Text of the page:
Blaufränkisch and Zweigelt – the red wine stars of Burgenland

Burgenland is internationally famed not only for its sweet wines, but also for red wines that achieve truly outstanding expression. The two indigenous (in technical jargon ‘autochthon’) red wine varieties Zweigelt and Blaufränkisch dominate the Burgenland vineyards and seduce wine drinkers and connoisseurs with their charming and unique character.

Blaufränkisch and Zweigelt  

Blaufränkisch is the predominant black grape variety in Burgenland; in all of Austria it is ranked second. The variety was first documented 1200 years ago as a grape that impressed with complex, dark berry flavoured red wines. The robust and intense structure pairs with concentrated fruit character to build a solid foundation for extraordinary ageing potential. Blaufränkisch covers a broad spectrum of styles ranging from easy-drinking, fruit-driven red wines all the way to “reserve” or single-vineyard wines with tremendous depth of aroma and terroir expression. Regional diversity is clearly communicated with subtle differences between wines from Gols, Rust, Pöttelsdorf, Horitschon, Neckenmarkt, Deutschkreutz, Lutzmannsburg, Eisenberg and Deutsch Schützen thus confirming the exceptionality of this Burgenland grape variety.

Zweigelt is found in around 2800 hectares in Burgenland. The spectrum of wines range from fresh, fruity wines with intense cherry and amarelle fruit that are destined to be drunk young, all the way to powerful growths that have been matured in small oak barrels. The seductive texture and velvety tannins highlight the charming fruit of this grape variety.  Zweigelt feels particularly at home in the region surrounding Lake Neusiedl. The advantageous climate brings forth spicy, harmonious wines.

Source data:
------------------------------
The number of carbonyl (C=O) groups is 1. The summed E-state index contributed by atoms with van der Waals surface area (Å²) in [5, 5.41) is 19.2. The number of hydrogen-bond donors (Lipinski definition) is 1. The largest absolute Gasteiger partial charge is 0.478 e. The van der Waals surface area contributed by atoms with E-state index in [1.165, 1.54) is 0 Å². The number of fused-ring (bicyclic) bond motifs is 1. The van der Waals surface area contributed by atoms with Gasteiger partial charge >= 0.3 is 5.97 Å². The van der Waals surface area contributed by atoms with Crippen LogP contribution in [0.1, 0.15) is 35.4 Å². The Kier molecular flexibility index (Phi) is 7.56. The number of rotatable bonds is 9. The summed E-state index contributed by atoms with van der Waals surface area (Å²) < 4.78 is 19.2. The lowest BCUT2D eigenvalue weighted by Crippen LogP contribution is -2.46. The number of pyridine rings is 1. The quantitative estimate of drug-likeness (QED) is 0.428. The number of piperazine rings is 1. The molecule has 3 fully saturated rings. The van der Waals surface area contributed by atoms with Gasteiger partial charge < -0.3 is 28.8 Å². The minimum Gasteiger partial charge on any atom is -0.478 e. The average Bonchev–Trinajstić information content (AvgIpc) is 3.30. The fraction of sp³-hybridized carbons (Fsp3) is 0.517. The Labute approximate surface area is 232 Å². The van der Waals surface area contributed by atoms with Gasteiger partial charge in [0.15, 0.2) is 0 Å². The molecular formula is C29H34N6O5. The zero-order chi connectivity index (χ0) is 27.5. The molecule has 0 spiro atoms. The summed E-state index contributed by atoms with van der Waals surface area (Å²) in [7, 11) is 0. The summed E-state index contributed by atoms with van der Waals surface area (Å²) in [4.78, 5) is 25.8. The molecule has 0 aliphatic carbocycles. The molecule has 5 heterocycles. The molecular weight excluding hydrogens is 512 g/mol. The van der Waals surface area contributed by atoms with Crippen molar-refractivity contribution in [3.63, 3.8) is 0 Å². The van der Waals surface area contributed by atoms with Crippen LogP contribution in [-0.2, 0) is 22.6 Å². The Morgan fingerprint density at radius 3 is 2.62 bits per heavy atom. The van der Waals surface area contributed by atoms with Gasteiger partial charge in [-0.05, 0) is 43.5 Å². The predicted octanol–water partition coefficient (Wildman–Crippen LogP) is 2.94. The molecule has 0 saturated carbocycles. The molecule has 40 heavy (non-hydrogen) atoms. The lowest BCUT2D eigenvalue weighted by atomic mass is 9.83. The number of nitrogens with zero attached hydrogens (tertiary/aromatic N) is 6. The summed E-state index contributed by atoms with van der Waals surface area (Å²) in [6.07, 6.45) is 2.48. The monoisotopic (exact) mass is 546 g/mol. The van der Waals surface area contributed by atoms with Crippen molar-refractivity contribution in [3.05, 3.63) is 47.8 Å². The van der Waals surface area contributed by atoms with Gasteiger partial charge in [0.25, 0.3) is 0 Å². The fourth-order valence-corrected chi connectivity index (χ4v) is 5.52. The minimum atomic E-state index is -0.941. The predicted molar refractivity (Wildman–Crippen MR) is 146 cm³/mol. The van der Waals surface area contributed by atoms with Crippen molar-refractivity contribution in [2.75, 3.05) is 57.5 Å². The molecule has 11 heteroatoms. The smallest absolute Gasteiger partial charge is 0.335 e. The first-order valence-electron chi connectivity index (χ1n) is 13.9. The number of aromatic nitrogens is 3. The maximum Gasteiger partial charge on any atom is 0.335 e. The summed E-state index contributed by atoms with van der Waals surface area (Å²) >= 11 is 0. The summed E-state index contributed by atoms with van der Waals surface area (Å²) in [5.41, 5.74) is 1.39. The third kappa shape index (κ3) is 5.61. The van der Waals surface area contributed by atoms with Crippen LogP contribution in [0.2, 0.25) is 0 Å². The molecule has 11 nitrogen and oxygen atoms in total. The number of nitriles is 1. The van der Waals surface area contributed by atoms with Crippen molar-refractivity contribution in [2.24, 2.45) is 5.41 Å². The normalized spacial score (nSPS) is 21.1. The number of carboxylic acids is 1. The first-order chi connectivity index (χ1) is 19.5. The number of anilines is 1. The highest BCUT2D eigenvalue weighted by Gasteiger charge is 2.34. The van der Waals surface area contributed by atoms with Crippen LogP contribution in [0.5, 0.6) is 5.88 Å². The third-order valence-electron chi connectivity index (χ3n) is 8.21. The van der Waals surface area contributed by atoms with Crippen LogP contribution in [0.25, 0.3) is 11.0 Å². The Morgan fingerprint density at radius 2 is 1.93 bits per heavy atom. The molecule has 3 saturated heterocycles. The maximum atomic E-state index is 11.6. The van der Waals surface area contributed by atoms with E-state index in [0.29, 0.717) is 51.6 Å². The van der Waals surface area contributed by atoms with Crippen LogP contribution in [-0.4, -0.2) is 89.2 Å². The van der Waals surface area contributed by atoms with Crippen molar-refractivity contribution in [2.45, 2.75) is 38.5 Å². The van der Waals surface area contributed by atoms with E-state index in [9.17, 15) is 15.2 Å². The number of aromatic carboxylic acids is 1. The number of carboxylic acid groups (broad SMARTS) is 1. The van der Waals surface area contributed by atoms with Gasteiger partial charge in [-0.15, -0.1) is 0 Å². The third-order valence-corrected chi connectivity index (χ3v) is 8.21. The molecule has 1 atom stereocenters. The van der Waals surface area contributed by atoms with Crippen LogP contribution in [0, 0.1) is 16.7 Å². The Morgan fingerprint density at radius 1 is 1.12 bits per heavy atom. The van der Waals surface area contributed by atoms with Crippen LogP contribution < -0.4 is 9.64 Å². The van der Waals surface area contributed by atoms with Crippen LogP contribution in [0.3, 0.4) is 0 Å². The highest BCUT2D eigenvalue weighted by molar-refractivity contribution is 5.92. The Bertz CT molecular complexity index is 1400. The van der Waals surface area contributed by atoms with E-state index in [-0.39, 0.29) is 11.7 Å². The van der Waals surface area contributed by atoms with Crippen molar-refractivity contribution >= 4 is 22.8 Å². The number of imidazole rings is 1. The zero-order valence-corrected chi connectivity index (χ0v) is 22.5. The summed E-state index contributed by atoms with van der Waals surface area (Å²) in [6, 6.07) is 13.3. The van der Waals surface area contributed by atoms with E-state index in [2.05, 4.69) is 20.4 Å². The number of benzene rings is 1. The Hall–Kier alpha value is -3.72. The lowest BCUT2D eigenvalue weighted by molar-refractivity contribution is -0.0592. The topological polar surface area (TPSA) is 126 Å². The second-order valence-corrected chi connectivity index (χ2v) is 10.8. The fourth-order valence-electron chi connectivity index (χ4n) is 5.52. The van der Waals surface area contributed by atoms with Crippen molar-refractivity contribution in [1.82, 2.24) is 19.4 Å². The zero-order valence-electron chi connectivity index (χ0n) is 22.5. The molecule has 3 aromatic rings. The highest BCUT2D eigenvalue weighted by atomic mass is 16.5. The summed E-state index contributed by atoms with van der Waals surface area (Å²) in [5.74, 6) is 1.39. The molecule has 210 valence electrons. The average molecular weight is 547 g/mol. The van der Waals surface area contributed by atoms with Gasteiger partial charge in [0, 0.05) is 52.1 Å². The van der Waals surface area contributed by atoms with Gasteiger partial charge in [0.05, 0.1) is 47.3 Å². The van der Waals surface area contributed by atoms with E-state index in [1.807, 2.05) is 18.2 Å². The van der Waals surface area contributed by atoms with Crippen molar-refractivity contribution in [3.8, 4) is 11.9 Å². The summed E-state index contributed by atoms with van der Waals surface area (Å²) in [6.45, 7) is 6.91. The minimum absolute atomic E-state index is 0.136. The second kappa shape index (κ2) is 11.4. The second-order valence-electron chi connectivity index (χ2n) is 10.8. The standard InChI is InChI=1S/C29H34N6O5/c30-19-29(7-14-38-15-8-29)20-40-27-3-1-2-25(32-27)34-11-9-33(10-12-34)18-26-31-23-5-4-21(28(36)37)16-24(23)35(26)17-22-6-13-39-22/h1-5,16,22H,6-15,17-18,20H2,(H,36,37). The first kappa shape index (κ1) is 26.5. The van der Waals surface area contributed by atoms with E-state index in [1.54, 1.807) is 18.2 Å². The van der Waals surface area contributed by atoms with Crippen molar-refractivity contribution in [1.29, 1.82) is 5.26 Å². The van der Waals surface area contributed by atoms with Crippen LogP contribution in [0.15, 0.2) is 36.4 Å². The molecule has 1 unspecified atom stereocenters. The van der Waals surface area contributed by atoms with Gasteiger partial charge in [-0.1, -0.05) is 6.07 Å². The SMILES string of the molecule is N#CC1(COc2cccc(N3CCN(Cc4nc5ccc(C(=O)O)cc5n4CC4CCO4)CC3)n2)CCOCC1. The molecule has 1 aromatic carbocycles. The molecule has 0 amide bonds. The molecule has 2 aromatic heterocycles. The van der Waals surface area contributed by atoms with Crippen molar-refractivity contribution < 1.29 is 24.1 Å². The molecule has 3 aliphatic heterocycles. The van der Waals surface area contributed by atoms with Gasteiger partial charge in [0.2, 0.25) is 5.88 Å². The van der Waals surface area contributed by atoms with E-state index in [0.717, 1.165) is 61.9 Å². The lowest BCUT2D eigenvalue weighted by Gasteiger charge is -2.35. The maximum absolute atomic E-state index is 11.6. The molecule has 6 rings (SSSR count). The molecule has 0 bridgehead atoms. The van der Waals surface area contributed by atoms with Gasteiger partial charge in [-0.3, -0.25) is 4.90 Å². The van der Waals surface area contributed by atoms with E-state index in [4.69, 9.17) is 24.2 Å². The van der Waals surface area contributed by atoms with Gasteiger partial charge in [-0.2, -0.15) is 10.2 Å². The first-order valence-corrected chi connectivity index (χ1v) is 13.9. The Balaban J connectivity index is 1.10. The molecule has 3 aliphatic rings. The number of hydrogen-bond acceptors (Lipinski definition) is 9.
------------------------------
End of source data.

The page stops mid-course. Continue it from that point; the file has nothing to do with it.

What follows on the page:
Due to the great significance of these two varieties it is no wonder that they play leading roles in wines of geographic origin. Blaufränkisch is the variety behind Leithaberg DAC, Mittelburgenland DAC and Eisenberg DAC, while Zweigelt is the protagonist for Neusiedlersee DAC.

Neusiedlersee DAC: This region stretches from the north and down the eastern shore of Lake Neusiedl and encompasses a vineyard area of 7,000 hectares making it the largest geographic wine origin of Burgenland. It is situated in the heart of the Pannonian climate zone. The microclimate is influenced significantly by Lake Neusiedl and yields harmonious, soft, spicy, fruit-driven wines from Zweigelt.

LeithabergDAC: A unique, pure expression distinguishes the wines of this origin. The typical geology of the region is comprised of mica-schist and marine limestone that yield wines of finesse with subtle mineral character. Next to the Leithaberg red (Blaufränkisch), there is also a Leithaberg white that is vinified from the varieties Grüner Veltliner, Pinot Blanc, Chardonnay and/or Neuburger.

Mittelburgenland DAC: This region has a long tradition for the Blaufränkisch variety, which has earned it the nickname “Blaufränkischland”. The majority of the vineyard area here is planted with Blaufränkisch. It was therefore only logical that Mittelburgenland define three categories of the fruity, spicy Blaufränkisch as the typical wines of geographic origin. The robust, clay-rich soils of Mittelburgenland strongly influence the style to yield wines with powerful tannin structure and subtle spice.